MicroRNA

Accumulating evidences reveal that microRNAs play key roles in regulation of not only CSCs’ initiation but also the maintenance of CSCs’ stemness (Fang et al., 2015). For instance, ectopic expression of miR-30 can inhibit the self-renewal ability of BCSCs in breast cancer xenografts to reduce tumor occurrence and metastasis (Yu et al., 2010). On the other hand, as Drosha is essential for the biosynthesis of microRNA, abnormal expression (Zhang et al., 2016) or function-loss of Drosha (Xu et al., 2017) are related to the malignancy of tumors. In our previous studies, we found that in prostate cancer impaired recruitment of Drosha to the precursor of miR-7 (pri-miR-7) reduces production of mature miR-7, which leads to overexpression of its target gene Kruppel like factor 4 (KLF4), one of the key stemness gene, to enhance the stemness of PCSCs for promotion of tumor growth and metastasis (Chang et al., 2015). However, a recent study has reported an unconventional microRNA, miR-6778-5p, which functions in a Drosha independent matter and acts as an important regulator for maintaining CSCs stemness in Drosha-silenced or low expressed gastric cancer (GCa). It has been found that in Drosha silenced GCa cells, miR-6778-5p positively regulates expression of its host gene serine hydroxymethyltransferase 1 (SHMT1), a key regulator in the folate-dependent serine/glycine interconversion, to mediate the compensatory activation of cytoplasmic carbon metabolism and in turn plays an important role in maintenance of the stemness of gastric cancer stem cells (GCSCs) (Zhao et al., 2020).

LncRNA

Over past decades, increased studies have revealed that lncRNAs act as one of the key regulators to maintain the stemness of CSCs via formation of multiple functional RNA-protein complex (Castro-Oropeza et al., 2018). In HCC, LncTCF7 is upregulated in liver cancer stem cells (LCSCs) for regulation of LCSCs self-renewal and tumor proliferation. Mechanistically, LncTCF7 recruits the SWI/SNF complex to anchor on the promoter of its host gene TCF7 and improves the tumorigenic activity of LCSCs by activation of TCF7 transcription and Wnt signaling (Wang Y. et al., 2015). Studies have also shown that lnc β-Catm can promote the interaction between EZH2 and β-catenin and enhance the methylation of β-catenin by EZH2. Methylation of β-catenin inhibits its phosphorylation and ubiquitination, and eventually activates Wnt/β-catenin pathway to enhance the stemness of LCSCs (Zhu et al., 2016). Unlike oncogenic lncRNAs, tumor suppressive lncRNAs are usually repressed to attenuate their inhibitory effect on the stemness of CSCs. For example, Lnc-LBCS is observed to be significantly downregulated in bladder cancer stem cells, which inhibits the tumor initiation and CSCs self-renewal ability in vivo and in vitro. Lnc-LBCS directly binds to hnRNPK and EZH2 to form a complex, by which mediates H3K27me3 to inhibit the transcription of SOX2, an essential transcriptional factor for the self-renewal of CSCs (Chen et al., 2019).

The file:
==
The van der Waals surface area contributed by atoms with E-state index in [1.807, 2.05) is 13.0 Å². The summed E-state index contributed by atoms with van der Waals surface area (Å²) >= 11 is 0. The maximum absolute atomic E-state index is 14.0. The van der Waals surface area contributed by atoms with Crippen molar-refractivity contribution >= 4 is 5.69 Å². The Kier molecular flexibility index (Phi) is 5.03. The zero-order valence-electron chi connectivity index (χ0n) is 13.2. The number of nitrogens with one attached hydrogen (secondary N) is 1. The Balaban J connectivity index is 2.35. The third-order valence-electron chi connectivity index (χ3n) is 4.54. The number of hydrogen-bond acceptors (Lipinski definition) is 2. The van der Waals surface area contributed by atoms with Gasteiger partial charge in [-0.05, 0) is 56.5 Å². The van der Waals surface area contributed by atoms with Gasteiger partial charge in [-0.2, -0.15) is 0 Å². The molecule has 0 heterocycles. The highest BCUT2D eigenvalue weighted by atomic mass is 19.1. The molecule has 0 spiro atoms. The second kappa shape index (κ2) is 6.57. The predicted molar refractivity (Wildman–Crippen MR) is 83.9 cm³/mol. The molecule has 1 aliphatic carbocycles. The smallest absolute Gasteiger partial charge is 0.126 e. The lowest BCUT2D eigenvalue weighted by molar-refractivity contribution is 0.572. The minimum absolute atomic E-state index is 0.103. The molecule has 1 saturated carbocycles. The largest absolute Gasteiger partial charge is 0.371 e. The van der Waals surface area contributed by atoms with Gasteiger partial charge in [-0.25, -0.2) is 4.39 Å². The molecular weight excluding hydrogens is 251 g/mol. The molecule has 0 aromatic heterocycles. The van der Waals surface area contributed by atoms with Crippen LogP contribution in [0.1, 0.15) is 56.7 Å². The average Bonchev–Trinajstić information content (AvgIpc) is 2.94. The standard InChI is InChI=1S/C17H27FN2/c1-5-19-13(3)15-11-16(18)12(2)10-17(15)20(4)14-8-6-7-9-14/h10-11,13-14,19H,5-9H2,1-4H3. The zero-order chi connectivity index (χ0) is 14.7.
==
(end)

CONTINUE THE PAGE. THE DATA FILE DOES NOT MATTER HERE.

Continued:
Endothelial Cells

Increasing evidences show that the factors secreted by endothelial cells play an important role in the self-renewal and survival of CSCs (Krishnamurthy et al., 2010). It is reported that Bmi-1 secreted by endothelial cells can promote the stemness maintenance of ALDH+CD44+ stem-like cells in HNSCC (Krishnamurthy et al., 2010). Also endothelial cells was found to secrete vascular secretion factors and activate the NOTCH pathway in long-term hematopoietic stem cells (LT-HSCs) through a direct cell-to-cell contact, thereby stimulating the growth of LT-HSCs and contributing to their stemness maintenance (Butler et al., 2010).